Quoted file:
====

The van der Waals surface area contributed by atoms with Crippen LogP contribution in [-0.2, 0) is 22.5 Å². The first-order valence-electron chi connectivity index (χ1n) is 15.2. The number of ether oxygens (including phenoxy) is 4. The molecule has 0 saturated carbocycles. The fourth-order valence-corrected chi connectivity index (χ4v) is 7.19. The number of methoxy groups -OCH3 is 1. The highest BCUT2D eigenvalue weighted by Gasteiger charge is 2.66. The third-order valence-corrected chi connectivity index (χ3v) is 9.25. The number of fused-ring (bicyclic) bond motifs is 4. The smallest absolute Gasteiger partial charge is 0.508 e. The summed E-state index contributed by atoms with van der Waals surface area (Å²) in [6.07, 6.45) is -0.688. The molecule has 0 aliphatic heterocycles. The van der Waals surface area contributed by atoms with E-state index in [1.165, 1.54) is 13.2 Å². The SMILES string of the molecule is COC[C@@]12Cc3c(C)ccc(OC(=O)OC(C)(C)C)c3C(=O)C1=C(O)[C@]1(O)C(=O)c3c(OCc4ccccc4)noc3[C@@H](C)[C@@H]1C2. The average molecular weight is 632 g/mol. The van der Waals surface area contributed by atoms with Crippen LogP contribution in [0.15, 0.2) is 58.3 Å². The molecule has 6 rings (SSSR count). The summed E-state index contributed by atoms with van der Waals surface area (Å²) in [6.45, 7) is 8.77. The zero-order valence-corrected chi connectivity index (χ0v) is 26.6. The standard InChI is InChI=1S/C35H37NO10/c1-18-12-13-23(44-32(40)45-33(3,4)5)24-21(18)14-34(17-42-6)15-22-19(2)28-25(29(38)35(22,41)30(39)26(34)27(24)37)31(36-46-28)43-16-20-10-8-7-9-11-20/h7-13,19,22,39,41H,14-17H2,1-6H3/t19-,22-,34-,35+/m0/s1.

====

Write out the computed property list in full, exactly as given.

The van der Waals surface area contributed by atoms with Crippen LogP contribution in [-0.2, 0) is 22.5 Å². The first-order valence-electron chi connectivity index (χ1n) is 15.2. The number of ether oxygens (including phenoxy) is 4. The molecule has 0 saturated carbocycles. The fourth-order valence-corrected chi connectivity index (χ4v) is 7.19. The number of methoxy groups -OCH3 is 1. The highest BCUT2D eigenvalue weighted by Gasteiger charge is 2.66. The third-order valence-corrected chi connectivity index (χ3v) is 9.25. The number of fused-ring (bicyclic) bond motifs is 4. The smallest absolute Gasteiger partial charge is 0.508 e. The summed E-state index contributed by atoms with van der Waals surface area (Å²) in [6.07, 6.45) is -0.688. The molecule has 0 aliphatic heterocycles. The van der Waals surface area contributed by atoms with E-state index in [1.165, 1.54) is 13.2 Å². The SMILES string of the molecule is COC[C@@]12Cc3c(C)ccc(OC(=O)OC(C)(C)C)c3C(=O)C1=C(O)[C@]1(O)C(=O)c3c(OCc4ccccc4)noc3[C@@H](C)[C@@H]1C2. The average molecular weight is 632 g/mol. The van der Waals surface area contributed by atoms with Crippen LogP contribution in [0.15, 0.2) is 58.3 Å². The molecule has 6 rings (SSSR count). The summed E-state index contributed by atoms with van der Waals surface area (Å²) in [6.45, 7) is 8.77. The zero-order valence-corrected chi connectivity index (χ0v) is 26.6. The standard InChI is InChI=1S/C35H37NO10/c1-18-12-13-23(44-32(40)45-33(3,4)5)24-21(18)14-34(17-42-6)15-22-19(2)28-25(29(38)35(22,41)30(39)26(34)27(24)37)31(36-46-28)43-16-20-10-8-7-9-11-20/h7-13,19,22,39,41H,14-17H2,1-6H3/t19-,22-,34-,35+/m0/s1.